We three kings of Orient are;
Bearing gifts we traverse afar,
Field and fountain, moor and mountain,
Following yonder star.
Every year our six grandkids and I put on a skit depicting a portion of the story of the Nativity. (I’m the narrator.) One year it’s the story of the shepherds and the next year it’s of the wise men/the kings. As I thought of the wise men skit, naturally I thought of this old Christmas carol. But I was stopped at the second line and the first two words—“bearing gifts.”
They (the wise men) entered the house and saw the child with his mother, Mary,
and they bowed down and worshiped him.
Then they opened their treasure chests
and gave Him gifts of gold, frankincense, and myrrh.
Born a King on Bethlehem’s plain
Gold I bring to crown Him again,
King forever, ceasing never,
Over us all to reign.
Frankincense to offer have I;
Incense owns a Deity nigh;
Prayer and praising, voices raising,
Worshiping God on high.
Myrrh is mine, its bitter perfume
Breathes a life of gathering gloom;
Sorr’wing, sighing, bleeding, dying,
Sealed in the stone cold tomb.
When I think of bearing gifts to this Christmas Child, I have to wonder exactly what “gifts” do I give? What part of my life do I give that is as the gift of gold which crowns Jesus as King of my life? Does my life of prayer, praise, and worship have the sweet smell of frankincense rising up to my God? And is my reverence for my Savior as the perfume of myrrh? Lastly, I have to ask myself if I’m taking the time with the grands to instill in them the importance of bearing gifts to Jesus?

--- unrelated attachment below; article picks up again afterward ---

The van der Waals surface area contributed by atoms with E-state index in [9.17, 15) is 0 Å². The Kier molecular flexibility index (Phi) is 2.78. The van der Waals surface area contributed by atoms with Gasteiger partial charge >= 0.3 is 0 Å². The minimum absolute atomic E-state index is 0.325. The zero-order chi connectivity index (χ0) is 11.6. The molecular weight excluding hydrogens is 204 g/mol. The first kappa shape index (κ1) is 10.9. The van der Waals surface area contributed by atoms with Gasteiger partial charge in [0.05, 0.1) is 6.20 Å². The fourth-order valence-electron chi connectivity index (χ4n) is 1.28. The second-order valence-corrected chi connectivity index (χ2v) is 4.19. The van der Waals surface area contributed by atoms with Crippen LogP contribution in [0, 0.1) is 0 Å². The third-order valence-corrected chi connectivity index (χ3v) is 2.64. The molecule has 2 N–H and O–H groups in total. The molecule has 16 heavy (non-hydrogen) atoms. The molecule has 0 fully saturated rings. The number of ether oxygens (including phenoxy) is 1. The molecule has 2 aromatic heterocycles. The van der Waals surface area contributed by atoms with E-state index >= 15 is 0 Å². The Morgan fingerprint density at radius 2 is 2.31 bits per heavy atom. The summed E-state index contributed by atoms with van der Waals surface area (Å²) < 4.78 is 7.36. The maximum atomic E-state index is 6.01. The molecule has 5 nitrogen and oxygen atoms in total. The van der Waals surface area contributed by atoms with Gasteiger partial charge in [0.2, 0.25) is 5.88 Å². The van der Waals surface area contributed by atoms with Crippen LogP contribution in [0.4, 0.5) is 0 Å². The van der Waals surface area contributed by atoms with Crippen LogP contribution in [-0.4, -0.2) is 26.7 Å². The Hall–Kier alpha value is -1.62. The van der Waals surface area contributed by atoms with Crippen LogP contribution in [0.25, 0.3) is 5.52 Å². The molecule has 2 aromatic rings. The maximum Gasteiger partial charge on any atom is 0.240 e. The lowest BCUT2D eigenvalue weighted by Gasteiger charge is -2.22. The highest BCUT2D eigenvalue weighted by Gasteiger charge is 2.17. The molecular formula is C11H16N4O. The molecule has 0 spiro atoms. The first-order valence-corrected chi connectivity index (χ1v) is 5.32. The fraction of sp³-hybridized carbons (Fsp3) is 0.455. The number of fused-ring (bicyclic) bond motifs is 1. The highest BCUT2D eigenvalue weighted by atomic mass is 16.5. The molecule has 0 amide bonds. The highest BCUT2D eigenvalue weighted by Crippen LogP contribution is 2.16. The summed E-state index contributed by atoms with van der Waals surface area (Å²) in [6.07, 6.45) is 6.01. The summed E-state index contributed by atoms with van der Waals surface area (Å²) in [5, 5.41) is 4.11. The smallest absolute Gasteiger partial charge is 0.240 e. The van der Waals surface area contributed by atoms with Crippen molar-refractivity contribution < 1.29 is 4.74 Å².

I’m still pondering exactly what my gifts are and will be. It doesn’t seem that anything I can give Him is enough, and yet all He asks of me is myself.
O, Lord, open my lips, and my mouth will declare Your praise.
You do not delight in sacrifice, or I would bring it;
You do not take pleasure in burnt offerings.
The sacrifices of God are a broken spirit;
a broken and contrite heart, O God, You will not despise.
Through Jesus, therefore, let us continually offer to God
a sacrifice of praise—the fruit of lips that confess His Name.
And do not forget to do good and to share with others, for with such sacrifices God is pleased.
Glorious now behold Him arise;
King and God and sacrifice;
Sounds through the earth and skies.
I pray that you will join me in bearing gifts to Jesus this season and everyday. “Alleluia, Alleluia,” sings my soul to my King, my God, and my Savior—The Perfect Light.